Bird walks

IMG 0443Bird walks hosted by Hon. Rangers are held on the first Saturday of the month. Details of the next walk here

Welcome to Marloth Park Honorary Rangers

The Marloth Park Honorary Rangers comprise voluntary property owners who offer their time, expertise and resources while working to a code of conduct for the benefit of conservation and the environment in Marloth Park and Lionspruit.

Minutes200wGeneral Meetings - open to all - are held at 08:00 on the last Thursday of each month in the Boardroom at Henk van Rooyen Park.

Chief Honorary Ranger's Reports  Open Meetings  Closed Meetings  Committee meetings

Field Security: 0828281043

HR: 083 775 4409
Rangers: 082 802 5894

mamba75Snake removal:
John Webb 079 778 5359
Juan de Beer 060 665 5000
Read: Snake Removal

This article first published April 11th 2013. The carrying capacity figures may be superseded by more recent surveys

Marloth Park falls in a low lying granite zone characterised by dense Acacia species.

The soils have more clay than any of the other granite landscapes, which is why this landscape has such dense Acacia stands. Marloth Park, from its early inception, has attracted many of us for our love of the lowveld and the wonderful animals. If there were no animals here, Marloth Park would not have the same appeal. However, Marloth Park is not just about the animals. It is also about the fauna and flora, the birds and all the small creatures from reptiles to mongoose, along with insects and butterflies, the list goes on! Then, of course, there are we humans and we also have a right to our small place in this wonderland. After all, if we had no desire to live or holiday here, this tract of land would probably be sugar cane and banana plantations. However, all creatures impact on this environment in some way and the impact from one group affects all other groups. Although it may appear to be a natural world, it is not. It is a fenced in world where animals cannot leave, where new gene pools cannot enter, where predators cannot play an important role and natural fires cannot be allowed to manage the veld. We (the property owners) have to play a role in managing our environment. We all have our perceptions as to what is happening around us. A property owner recently commented that there were not as many animals in Marloth Park as there used to be. The truth is that in recent years, Marloth Park has carried more animals than it has over much of its early history. This is why our grasses have been devastated and weeds, along with alien vegetation, are posing a real challenge. Marloth Park, along with much of the Lowveld, is experiencing the phenomenon of bush encroachment. This impacts on the grasses which generally require good sunlight to flourish. As more homes are built and more vegetation cleared, game numbers have to be reduced further. This is why it is essential that property owners understand that clearing the bush around their homes must be kept to an absolute minimum.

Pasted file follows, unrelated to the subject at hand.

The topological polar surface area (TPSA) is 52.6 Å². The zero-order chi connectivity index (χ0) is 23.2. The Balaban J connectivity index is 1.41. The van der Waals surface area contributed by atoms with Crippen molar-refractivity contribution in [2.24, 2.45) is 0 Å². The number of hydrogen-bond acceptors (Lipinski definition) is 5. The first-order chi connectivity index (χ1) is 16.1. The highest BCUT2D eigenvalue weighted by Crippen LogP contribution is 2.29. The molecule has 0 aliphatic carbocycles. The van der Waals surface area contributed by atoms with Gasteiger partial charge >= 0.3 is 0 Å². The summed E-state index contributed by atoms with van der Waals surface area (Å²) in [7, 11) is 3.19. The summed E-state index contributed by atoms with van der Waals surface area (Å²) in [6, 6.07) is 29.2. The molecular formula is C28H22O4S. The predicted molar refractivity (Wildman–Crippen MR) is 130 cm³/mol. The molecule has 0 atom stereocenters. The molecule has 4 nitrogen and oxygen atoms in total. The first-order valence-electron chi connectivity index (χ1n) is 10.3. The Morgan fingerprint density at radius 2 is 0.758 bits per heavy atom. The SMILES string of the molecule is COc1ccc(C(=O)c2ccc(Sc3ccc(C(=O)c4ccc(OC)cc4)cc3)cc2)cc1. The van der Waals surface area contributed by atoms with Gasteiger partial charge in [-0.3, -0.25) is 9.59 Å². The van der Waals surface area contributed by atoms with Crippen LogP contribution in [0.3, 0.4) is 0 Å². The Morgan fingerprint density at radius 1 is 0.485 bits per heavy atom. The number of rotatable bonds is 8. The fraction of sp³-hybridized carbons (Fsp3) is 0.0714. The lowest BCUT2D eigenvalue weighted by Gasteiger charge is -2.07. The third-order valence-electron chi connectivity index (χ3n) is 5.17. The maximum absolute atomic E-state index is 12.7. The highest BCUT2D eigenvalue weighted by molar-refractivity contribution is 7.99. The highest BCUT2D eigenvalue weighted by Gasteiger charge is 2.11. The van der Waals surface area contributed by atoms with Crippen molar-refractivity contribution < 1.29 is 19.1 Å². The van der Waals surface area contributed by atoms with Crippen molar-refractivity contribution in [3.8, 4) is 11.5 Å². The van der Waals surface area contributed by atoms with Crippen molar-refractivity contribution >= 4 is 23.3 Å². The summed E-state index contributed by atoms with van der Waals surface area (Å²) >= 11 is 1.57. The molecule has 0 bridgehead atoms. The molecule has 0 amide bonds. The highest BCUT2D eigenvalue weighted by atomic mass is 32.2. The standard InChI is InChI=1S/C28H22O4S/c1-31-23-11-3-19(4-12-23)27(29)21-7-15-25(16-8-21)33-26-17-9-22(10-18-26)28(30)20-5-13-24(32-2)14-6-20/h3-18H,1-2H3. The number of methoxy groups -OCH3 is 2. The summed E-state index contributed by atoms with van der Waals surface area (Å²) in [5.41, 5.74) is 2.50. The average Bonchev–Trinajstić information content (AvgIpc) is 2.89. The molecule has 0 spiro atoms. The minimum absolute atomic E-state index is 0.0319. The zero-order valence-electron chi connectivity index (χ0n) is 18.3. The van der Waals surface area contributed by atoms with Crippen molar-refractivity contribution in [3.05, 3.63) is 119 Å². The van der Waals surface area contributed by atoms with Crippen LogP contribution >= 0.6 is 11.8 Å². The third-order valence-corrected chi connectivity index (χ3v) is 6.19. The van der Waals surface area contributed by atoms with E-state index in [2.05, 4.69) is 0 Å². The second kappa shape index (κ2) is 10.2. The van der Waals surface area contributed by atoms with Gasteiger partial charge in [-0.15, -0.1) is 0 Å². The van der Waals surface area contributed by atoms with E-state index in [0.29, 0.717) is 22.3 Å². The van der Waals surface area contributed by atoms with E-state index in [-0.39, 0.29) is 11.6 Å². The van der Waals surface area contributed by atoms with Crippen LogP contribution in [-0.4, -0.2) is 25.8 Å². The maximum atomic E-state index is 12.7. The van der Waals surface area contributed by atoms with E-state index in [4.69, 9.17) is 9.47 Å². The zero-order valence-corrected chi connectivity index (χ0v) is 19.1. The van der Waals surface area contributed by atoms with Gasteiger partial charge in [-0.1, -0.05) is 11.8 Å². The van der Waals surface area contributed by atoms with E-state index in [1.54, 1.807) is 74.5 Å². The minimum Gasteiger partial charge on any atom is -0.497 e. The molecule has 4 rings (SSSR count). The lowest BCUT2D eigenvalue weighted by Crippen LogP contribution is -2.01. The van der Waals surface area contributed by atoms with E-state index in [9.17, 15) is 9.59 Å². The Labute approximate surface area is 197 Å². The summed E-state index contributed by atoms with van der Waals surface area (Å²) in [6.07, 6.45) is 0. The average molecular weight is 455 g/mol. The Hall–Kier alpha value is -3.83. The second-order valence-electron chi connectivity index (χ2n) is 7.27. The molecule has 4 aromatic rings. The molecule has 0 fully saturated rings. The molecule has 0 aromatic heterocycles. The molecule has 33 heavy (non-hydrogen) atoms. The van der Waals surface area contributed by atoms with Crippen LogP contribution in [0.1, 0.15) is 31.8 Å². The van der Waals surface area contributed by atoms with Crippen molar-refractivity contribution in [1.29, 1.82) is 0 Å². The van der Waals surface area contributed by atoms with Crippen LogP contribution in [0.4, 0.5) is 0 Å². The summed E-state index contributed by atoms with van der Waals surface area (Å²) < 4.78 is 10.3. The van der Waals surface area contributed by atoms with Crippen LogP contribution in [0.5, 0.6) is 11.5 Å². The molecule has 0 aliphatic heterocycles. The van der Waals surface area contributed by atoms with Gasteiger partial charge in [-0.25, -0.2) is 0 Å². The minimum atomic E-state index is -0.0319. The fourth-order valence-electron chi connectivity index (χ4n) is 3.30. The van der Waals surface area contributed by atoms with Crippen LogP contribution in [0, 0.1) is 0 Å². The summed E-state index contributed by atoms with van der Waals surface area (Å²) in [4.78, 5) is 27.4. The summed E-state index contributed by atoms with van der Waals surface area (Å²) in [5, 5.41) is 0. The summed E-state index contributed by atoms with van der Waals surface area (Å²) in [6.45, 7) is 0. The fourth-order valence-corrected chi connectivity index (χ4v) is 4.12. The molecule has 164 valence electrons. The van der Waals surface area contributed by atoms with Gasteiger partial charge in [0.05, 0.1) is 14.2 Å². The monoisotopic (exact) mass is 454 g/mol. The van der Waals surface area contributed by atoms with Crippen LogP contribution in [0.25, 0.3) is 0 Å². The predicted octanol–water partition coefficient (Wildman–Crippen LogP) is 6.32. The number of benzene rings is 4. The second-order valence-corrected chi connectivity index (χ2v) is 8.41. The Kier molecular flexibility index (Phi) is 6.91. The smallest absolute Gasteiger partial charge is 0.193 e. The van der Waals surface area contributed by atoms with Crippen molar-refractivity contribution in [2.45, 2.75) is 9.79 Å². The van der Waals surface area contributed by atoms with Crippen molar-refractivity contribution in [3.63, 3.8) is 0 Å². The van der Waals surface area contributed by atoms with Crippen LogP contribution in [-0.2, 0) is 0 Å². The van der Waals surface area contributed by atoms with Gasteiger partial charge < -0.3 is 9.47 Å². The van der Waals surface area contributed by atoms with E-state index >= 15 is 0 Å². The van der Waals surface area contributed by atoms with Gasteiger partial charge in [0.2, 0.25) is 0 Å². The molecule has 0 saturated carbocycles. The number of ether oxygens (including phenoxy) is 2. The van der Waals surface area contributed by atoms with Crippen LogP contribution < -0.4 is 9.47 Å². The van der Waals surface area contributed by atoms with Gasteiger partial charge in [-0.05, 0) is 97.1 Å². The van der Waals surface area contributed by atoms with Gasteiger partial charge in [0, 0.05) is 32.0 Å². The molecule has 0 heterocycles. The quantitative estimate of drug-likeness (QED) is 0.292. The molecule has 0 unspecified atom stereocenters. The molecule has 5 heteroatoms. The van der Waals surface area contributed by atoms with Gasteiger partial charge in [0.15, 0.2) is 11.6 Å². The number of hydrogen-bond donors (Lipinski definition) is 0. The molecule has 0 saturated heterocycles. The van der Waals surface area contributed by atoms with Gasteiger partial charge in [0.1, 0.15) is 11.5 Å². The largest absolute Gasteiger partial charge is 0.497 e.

The role of managing game numbers rests with Mpumalanga Parks and Municipal conservation authorities, who appoint a contractor to remove, transfer or cull animals as determined by environmental studies. This is supported by thorough ground and aerial game counts. The Marloth Park Honorary Rangers have no jurisdiction over this process and act only on a support basis. When the seasons turn and the leaves start to fall we come once again to the new culling season. If planned, and managed correctly, this should be a smooth operation with minimal disturbance to property owners. It may be a difficult and emotional time for many of us but it is important that we understand the need for the process.

Current game holding capacity of Marloth Park [2012/2013 data]: Impala - 210, Warthog - 50, Wildebeest – 33, Kudu – 36, Zebra – 50, Giraffe - 23

Property owners who would like to have more information are always welcome to attend the monthly Honorary Rangers or MPPOA meetings where additional information is provided.


waterconservationmission200wConservation in Marloth Park: Our Primary Concern

Our primary concern as Honorary Rangers is the well-being
and long-term survival of Marloth Park as a
viable nature Conservancy.

To achieve this, we must

   •  Manage the veldt    and    •  Manage the Wildlife

All property Owners bear a responsibility to care for their own properties and
ensure that everyting we do encourages the well-being of the veldt
and therefore the animals.

On this website there are articles describing how we can best ensure
that we keep the veldt natural and the animals wild.

 Hon Rangers Monthly Advice Veldt and Game Management
 Look after your own property Feeding during drought
Marloth Park - our wonderland All about the Veldt

Honorary Rangers together with the property Ownders Association and
the Marlothii Conservancy have formed a FORUM in order to present
a unified approach to the management of the Veldt and the animals.

Read about the Forum and the MPPOA 5-Point Plan

Alien Plant Brochure

A Property Owner's Guide to Conserve Indigenous Flora

See the new Guide to the Alien Plants of Marloth Park here

2018 AGM Report and Minutes

Read the Chief Honorary Ranger's Report for 2017 here
and the Minutes of the AGM held on 11th january 2018 here

Bush snippets 

and other news here

Our vision

hrOur vision is to support and assist the Nkomazi Municipality Conservation Department within Marloth Park with their management strategies and objectives while being an effective volunteer group. 
Read a brief  History of Honorary Rangers and the Conservancy

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